It was a sacrifice for you to speak
that wedding-word that welcomed miracle.
It ended silence, privacy, the spell
of years when everything empirical
was divinized by Him, His hand, His look -
the quiet years at Nazareth when He,
True God, reserved for you His company -
all ended at that feast in Galilee
when wine ran out, and cups were drained and stained,
and you, concerned, told Him, "They have no more."
He knew what you implied, and He turned stern
to test the depth of your request, explore
your readiness to co-redeem, to fast,
abstain, bear pain - and keep the best for last -
She stood when other women would have dropped
and fallen down and clawed the quaking ground.
She stood and shared His silence when the wails
of weeping women bound the air with sound
and held it heavy, every breath a blow,
their keening shrill like wind that rips the rain
and blasts the birches back and black. She stood -
and no one else could have withstood the pain
she felt with every welt, with every strike
and stripe and burst of blood, with every moan.
She stood where Christ could see her constancy,
be comforted that He was not alone.
Compassionate, she watched Him writhe and rise,
a crucifixion in her steady eyes.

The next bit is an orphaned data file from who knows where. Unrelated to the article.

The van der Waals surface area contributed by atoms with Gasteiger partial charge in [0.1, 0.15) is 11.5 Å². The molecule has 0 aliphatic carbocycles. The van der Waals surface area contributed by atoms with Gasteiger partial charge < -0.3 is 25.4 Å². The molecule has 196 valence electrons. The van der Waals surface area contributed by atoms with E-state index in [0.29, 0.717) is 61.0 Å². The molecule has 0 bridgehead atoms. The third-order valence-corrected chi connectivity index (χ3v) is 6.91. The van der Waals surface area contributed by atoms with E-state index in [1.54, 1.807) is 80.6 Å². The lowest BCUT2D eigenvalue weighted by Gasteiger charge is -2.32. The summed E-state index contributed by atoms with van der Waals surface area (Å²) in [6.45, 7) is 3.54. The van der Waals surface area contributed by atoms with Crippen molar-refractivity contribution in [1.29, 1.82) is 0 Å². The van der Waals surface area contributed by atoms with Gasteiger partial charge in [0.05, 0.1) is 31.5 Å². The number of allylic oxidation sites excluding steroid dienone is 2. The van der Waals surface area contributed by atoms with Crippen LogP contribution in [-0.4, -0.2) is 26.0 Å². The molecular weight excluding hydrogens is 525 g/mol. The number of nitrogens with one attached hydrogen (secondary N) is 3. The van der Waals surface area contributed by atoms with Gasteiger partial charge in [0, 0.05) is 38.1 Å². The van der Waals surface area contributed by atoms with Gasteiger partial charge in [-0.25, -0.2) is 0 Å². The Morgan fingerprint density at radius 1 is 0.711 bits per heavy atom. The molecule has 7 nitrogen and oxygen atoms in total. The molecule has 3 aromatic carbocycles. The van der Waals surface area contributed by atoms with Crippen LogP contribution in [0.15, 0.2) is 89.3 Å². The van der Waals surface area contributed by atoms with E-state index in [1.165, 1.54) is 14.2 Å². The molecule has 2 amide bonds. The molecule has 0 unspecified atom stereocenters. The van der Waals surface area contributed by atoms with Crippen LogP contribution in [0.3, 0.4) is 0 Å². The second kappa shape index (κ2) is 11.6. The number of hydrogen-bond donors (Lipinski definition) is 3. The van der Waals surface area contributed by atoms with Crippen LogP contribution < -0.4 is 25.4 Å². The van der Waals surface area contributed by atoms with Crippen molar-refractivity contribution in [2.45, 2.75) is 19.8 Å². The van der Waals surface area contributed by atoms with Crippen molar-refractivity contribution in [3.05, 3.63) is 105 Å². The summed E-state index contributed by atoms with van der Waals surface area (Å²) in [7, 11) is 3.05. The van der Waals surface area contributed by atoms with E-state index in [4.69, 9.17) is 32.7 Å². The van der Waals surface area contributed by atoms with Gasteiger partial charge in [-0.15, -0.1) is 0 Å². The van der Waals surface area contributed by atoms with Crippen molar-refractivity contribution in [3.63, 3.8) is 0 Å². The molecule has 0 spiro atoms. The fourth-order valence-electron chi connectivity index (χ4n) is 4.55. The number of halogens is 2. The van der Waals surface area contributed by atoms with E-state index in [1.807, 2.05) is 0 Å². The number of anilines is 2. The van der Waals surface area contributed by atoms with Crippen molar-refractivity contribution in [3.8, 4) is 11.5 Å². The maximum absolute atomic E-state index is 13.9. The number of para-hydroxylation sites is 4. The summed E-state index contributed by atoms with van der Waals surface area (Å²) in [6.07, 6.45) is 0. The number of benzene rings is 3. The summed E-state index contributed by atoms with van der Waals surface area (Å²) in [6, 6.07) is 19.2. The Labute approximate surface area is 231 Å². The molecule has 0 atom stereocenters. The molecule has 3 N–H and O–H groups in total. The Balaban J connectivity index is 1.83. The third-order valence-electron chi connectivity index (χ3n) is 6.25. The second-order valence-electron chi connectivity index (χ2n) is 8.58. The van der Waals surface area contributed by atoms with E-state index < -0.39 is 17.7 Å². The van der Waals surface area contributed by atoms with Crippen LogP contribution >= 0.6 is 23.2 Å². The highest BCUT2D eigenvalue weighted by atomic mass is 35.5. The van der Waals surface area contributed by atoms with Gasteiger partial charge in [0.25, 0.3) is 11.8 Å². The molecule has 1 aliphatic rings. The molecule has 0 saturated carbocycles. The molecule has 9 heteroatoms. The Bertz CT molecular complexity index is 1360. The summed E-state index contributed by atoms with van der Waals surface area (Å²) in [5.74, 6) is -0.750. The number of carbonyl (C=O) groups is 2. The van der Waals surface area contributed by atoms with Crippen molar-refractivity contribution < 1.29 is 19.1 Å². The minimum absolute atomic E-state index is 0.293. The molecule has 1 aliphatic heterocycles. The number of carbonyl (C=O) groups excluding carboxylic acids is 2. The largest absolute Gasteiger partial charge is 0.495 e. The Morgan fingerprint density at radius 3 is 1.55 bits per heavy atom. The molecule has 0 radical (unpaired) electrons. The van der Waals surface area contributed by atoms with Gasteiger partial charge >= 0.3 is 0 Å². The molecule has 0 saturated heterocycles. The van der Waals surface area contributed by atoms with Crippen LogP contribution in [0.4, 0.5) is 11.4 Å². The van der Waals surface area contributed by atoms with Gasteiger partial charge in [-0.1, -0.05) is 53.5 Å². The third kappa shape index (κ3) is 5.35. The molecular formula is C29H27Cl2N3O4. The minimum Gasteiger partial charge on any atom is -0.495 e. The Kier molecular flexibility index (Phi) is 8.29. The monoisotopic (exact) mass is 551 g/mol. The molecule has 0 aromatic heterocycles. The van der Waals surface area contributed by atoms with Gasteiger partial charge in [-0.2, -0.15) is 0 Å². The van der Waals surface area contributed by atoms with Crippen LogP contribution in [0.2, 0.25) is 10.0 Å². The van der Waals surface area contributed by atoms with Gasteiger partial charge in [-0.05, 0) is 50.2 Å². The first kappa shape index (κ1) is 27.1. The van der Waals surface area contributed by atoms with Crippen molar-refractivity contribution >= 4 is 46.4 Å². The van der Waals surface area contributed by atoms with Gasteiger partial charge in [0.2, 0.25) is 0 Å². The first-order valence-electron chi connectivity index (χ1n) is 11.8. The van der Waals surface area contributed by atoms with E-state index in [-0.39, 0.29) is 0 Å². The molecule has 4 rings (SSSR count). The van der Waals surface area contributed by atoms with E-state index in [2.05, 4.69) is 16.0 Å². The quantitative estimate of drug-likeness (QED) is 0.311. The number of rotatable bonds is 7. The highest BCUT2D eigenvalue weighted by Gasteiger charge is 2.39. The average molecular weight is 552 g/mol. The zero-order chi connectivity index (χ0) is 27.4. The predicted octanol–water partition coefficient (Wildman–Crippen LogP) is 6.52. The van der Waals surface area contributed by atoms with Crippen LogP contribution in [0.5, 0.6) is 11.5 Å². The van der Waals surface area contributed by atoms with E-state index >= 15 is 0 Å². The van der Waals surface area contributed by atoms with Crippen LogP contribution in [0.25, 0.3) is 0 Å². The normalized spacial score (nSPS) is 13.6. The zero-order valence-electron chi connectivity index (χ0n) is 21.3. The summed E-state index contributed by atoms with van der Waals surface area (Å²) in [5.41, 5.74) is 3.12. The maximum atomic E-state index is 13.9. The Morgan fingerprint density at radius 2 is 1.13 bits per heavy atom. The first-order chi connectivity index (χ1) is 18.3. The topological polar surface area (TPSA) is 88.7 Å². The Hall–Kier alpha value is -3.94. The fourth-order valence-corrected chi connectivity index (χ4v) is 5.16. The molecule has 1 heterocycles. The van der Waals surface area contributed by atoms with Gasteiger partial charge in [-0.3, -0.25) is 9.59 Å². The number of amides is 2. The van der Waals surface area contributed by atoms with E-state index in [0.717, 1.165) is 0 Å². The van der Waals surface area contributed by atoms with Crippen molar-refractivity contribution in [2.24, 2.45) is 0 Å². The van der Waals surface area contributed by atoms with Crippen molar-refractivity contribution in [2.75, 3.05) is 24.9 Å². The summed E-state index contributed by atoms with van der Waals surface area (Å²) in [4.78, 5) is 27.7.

O Michelangelo! Why did you carve
such calm in her and leave her cheek so smooth?
Is she unaging then? Have grief and time
no power to affect her flesh, to prove
her old? The fold of stone reveals her youth -
the untouched brow, the slender, open hand,
the firm light fingers, sheltering and still,
and on her lap the body of a man
who's caught in all the silence of the stone -
her Son, her Savior, and her God in stark
repose, unclothed, and wrung into His rest.
Her countenance contemplative to mark
His wounds, this marble Mary moves to tears
for sorrow undiminished by the years.
O you Evangelists! Why do you not
agree in your accounts? Was something lost
when John, in haste, went running to the tomb?
Or were emotions mixed, and hearts so tossed
with grief and joy unspeakable, with fear
and love and inexplicable belief
that all the Gospels babble when they tell
of the rock rolled back, and light, and your relief
to see Him risen through the tears? And why
is nothing written of the woman who
was standing there beneath the cross? Did He
not go and show Himself to Mary too?
Or did she keep her secret all too well -
the Christ-encounter none but she could tell?
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